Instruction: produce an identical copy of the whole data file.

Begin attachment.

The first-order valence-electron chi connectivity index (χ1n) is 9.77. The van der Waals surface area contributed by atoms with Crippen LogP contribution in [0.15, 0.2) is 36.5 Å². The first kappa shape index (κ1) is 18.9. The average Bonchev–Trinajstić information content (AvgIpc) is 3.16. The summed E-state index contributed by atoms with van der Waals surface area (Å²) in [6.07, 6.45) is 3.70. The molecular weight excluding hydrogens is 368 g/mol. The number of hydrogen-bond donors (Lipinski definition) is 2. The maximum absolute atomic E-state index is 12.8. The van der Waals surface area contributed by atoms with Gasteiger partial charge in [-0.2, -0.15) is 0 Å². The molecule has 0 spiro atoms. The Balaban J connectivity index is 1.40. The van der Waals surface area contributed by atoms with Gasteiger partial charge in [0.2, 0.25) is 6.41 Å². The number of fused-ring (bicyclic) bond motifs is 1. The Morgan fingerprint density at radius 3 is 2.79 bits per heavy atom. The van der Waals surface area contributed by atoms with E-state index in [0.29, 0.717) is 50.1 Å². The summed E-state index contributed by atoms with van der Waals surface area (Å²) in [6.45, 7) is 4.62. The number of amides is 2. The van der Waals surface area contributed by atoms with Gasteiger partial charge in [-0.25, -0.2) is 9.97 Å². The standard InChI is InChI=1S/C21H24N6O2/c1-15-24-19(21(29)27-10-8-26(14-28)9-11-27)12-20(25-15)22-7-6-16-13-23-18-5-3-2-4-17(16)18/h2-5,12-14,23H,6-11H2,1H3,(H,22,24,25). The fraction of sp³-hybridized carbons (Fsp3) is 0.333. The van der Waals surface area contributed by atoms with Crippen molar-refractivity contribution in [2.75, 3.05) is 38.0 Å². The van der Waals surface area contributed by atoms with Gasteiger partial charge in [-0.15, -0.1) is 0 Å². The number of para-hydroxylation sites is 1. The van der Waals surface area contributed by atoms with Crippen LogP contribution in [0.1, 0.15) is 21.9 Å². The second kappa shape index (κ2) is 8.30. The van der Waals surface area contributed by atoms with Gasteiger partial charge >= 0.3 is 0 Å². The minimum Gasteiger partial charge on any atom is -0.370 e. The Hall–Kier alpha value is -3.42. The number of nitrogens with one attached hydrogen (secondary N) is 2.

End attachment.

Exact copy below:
The first-order valence-electron chi connectivity index (χ1n) is 9.77. The van der Waals surface area contributed by atoms with Crippen LogP contribution in [0.15, 0.2) is 36.5 Å². The first kappa shape index (κ1) is 18.9. The average Bonchev–Trinajstić information content (AvgIpc) is 3.16. The summed E-state index contributed by atoms with van der Waals surface area (Å²) in [6.07, 6.45) is 3.70. The molecular weight excluding hydrogens is 368 g/mol. The number of hydrogen-bond donors (Lipinski definition) is 2. The maximum absolute atomic E-state index is 12.8. The van der Waals surface area contributed by atoms with Gasteiger partial charge in [-0.2, -0.15) is 0 Å². The molecule has 0 spiro atoms. The Balaban J connectivity index is 1.40. The van der Waals surface area contributed by atoms with Gasteiger partial charge in [0.2, 0.25) is 6.41 Å². The number of fused-ring (bicyclic) bond motifs is 1. The Morgan fingerprint density at radius 3 is 2.79 bits per heavy atom. The van der Waals surface area contributed by atoms with E-state index in [0.29, 0.717) is 50.1 Å². The summed E-state index contributed by atoms with van der Waals surface area (Å²) in [6.45, 7) is 4.62. The number of amides is 2. The van der Waals surface area contributed by atoms with Gasteiger partial charge in [-0.25, -0.2) is 9.97 Å². The standard InChI is InChI=1S/C21H24N6O2/c1-15-24-19(21(29)27-10-8-26(14-28)9-11-27)12-20(25-15)22-7-6-16-13-23-18-5-3-2-4-17(16)18/h2-5,12-14,23H,6-11H2,1H3,(H,22,24,25). The fraction of sp³-hybridized carbons (Fsp3) is 0.333. The van der Waals surface area contributed by atoms with Crippen molar-refractivity contribution in [2.75, 3.05) is 38.0 Å². The van der Waals surface area contributed by atoms with Gasteiger partial charge in [-0.15, -0.1) is 0 Å². The number of para-hydroxylation sites is 1. The van der Waals surface area contributed by atoms with Crippen LogP contribution in [0.1, 0.15) is 21.9 Å². The second kappa shape index (κ2) is 8.30. The van der Waals surface area contributed by atoms with Gasteiger partial charge >= 0.3 is 0 Å². The minimum Gasteiger partial charge on any atom is -0.370 e. The Hall–Kier alpha value is -3.42. The number of nitrogens with one attached hydrogen (secondary N) is 2.